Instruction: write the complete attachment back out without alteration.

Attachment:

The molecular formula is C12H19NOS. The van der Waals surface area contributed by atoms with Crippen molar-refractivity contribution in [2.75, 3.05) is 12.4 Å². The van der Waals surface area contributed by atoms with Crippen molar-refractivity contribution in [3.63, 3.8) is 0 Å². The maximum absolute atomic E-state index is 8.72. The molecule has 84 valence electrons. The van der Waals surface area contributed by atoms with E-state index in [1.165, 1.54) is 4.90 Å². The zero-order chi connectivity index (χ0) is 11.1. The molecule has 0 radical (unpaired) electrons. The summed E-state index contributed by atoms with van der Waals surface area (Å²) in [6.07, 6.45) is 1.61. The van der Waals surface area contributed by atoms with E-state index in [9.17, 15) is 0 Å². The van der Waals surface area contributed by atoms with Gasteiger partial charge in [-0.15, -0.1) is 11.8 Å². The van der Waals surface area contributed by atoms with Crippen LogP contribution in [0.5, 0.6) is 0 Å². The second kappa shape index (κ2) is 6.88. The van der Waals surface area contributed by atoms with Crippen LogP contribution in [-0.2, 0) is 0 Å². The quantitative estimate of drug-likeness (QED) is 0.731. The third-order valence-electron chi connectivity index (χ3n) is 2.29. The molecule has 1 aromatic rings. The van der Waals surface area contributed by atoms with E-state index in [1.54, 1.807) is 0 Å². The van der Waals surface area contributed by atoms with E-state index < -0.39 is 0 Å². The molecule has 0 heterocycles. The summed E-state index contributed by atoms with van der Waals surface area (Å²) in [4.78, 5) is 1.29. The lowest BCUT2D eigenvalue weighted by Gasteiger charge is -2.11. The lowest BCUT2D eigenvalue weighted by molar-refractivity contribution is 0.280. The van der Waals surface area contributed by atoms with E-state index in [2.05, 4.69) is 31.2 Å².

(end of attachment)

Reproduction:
The molecular formula is C12H19NOS. The van der Waals surface area contributed by atoms with Crippen molar-refractivity contribution in [2.75, 3.05) is 12.4 Å². The van der Waals surface area contributed by atoms with Crippen molar-refractivity contribution in [3.63, 3.8) is 0 Å². The maximum absolute atomic E-state index is 8.72. The molecule has 84 valence electrons. The van der Waals surface area contributed by atoms with E-state index in [1.165, 1.54) is 4.90 Å². The zero-order chi connectivity index (χ0) is 11.1. The molecule has 0 radical (unpaired) electrons. The summed E-state index contributed by atoms with van der Waals surface area (Å²) in [6.07, 6.45) is 1.61. The van der Waals surface area contributed by atoms with E-state index in [9.17, 15) is 0 Å². The van der Waals surface area contributed by atoms with Gasteiger partial charge in [-0.15, -0.1) is 11.8 Å². The van der Waals surface area contributed by atoms with Crippen LogP contribution in [0.5, 0.6) is 0 Å². The second kappa shape index (κ2) is 6.88. The van der Waals surface area contributed by atoms with Crippen LogP contribution in [-0.2, 0) is 0 Å². The quantitative estimate of drug-likeness (QED) is 0.731. The third-order valence-electron chi connectivity index (χ3n) is 2.29. The molecule has 1 aromatic rings. The van der Waals surface area contributed by atoms with E-state index in [1.54, 1.807) is 0 Å². The van der Waals surface area contributed by atoms with E-state index < -0.39 is 0 Å². The molecule has 0 heterocycles. The summed E-state index contributed by atoms with van der Waals surface area (Å²) in [4.78, 5) is 1.29. The lowest BCUT2D eigenvalue weighted by Gasteiger charge is -2.11. The lowest BCUT2D eigenvalue weighted by molar-refractivity contribution is 0.280. The van der Waals surface area contributed by atoms with E-state index in [2.05, 4.69) is 31.2 Å².